Eye complications and markers of morbidity and mortality in long-term type 1 diabetes.Acta Ophthalmol. 2011 Feb; 89 Thesis 1:1-19.AO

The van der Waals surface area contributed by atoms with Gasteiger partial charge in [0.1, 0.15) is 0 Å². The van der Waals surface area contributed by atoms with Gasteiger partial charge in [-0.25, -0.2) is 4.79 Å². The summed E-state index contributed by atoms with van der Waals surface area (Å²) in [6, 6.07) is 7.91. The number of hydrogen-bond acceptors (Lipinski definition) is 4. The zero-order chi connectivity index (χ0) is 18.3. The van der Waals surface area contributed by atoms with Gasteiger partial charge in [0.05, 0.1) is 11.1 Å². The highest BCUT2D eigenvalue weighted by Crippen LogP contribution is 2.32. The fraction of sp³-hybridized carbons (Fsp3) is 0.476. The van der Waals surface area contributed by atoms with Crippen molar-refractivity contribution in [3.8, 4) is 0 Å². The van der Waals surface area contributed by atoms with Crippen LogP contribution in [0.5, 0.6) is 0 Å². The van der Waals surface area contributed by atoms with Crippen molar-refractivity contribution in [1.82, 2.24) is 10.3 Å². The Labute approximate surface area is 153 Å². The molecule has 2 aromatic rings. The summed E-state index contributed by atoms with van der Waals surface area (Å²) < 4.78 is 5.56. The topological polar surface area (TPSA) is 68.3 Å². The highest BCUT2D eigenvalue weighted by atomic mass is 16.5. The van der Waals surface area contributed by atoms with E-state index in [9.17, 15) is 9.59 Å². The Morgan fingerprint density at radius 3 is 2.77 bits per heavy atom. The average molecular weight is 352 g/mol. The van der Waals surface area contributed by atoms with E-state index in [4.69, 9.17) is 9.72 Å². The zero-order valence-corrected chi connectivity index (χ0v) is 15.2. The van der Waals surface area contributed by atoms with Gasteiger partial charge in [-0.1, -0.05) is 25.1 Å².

The incidence of type 1 diabetes is rising all over the world. Furthermore, the increased life-expectancy of type 1 diabetic patients is likely to cause a higher number of diabetes-related micro- and macrovascular complications in the years to come. In order to examine the level of long-term complications in type 1 diabetes as well as potential markers of micro- and macroangiopathy, a population-based cohort of Danish type 1 diabetic patients was examined in order to achieve the following aims: 1. To evaluate diabetic retinopathy as a long-term marker of all-cause mortality in type 1 diabetes (Paper I). 2. To estimate the long-term incidence and associated risk factors of blindness (Paper II) and cataract surgery (Paper III) in type 1 diabetes. 3 To use retinal vascular analyses in order to investigate the associations of long-term micro- and macrovascular complications and retinal vascular diameters (Paper IV) and retinal fractals (Paper V) in type 1 diabetes. 4. To examine N-terminal pro brain natriuretic peptide (Paper VI) and osteoprotegerin (Paper VII) as non-invasive markers of micro- and macrovascular complications in type 1 diabetes. In Paper I it was a major finding that, despite a mean age of only 38.3 years at baseline, 44.7% of the patients died during the 25-year follow-up. Patients who had proliferative retinopathy as well as proteinuria at the baseline examination had a significantly higher mortality. For these, the 10-year survival was only 22.2%. As demonstrated in Paper II, blindness is an important issue in type 1 diabetes. The 25-year cumulative incidence of blindness was 7.5%. Glycaemic regulation and maculopathy at baseline were both identified as risk factors of blindness. Finally, mortality was higher in patients who went blind during the follow-up. Cataract surgery is quite common in type 1 diabetes. In Paper III a 25-year cumulative incidence of 20.8% was found. Adjusted for mortality, this was even higher (29.4%). As compared to patients without diabetes, cataract surgery takes place approximately 20 years earlier in type 1 diabetic patients. Age and maculopathy at baseline were both identified as predictors of cataract surgery. In Paper IV it was demonstrated that patients with retinal arteriolar narrowing were 2.17 and 3.17 times more likely to have nephropathy and macrovascular disease, respectively. This was an important finding that suggests that retinal fundus photos may be used in order to predict the risk of non-ophthalmological complications in type 1 diabetes. Retinal fractal analysis is another way to evaluate the vascular system of the retina. In Paper V we found associations between retinal fractal and microvascular - but not macrovascular--disease. For instance, patients with lower fractal dimensions were more likely to have proliferative retinopathy (OR 1.45, 95% CI 1.04-2.03) and neuropathy (OR 1.42, 95% CI 1.01-2.01). NT-proBNP is likely to be a future predictor of diabetes-related complications. In Paper VI higher levels of NT-proBNP were related to nephropathy (OR 5.03, 95% CI 1.77-14.25), neuropathy (OR 4.08, 95% CI 1.52-10.97) and macrovascular disease (OR 5.84, 95% CI 1.65-20.74). These associations should be confirmed in future prospective studies. As opposed to NT-proBNP, osteoprotegerin is less likely to be a predictor of either micro- or macrovascular disease in type 1 diabetes. As demonstrated in Paper VII, even though association between higher levels of OPG and nephropathy were found in an age- and sex-adjusted model (OR 2.54, 95% CI 1.09-5.90), this was no longer statistically significant when other factors were taken into account. Overall, it was demonstrated that various complications such as mortality, blindness and cataract surgery were high in type 1 diabetes. Furthermore, retinal arteriolar narrowing, decreased retinal fractals and plasma NT-proBNP were associated with various micro- and macrovascular complications. If confirmed by prospective studies, these modalities may be used in order to identify patients at risk of diabetes-related complications. This could, ultimately, lead to decreased mortality and morbidity in type 1 diabetic patients.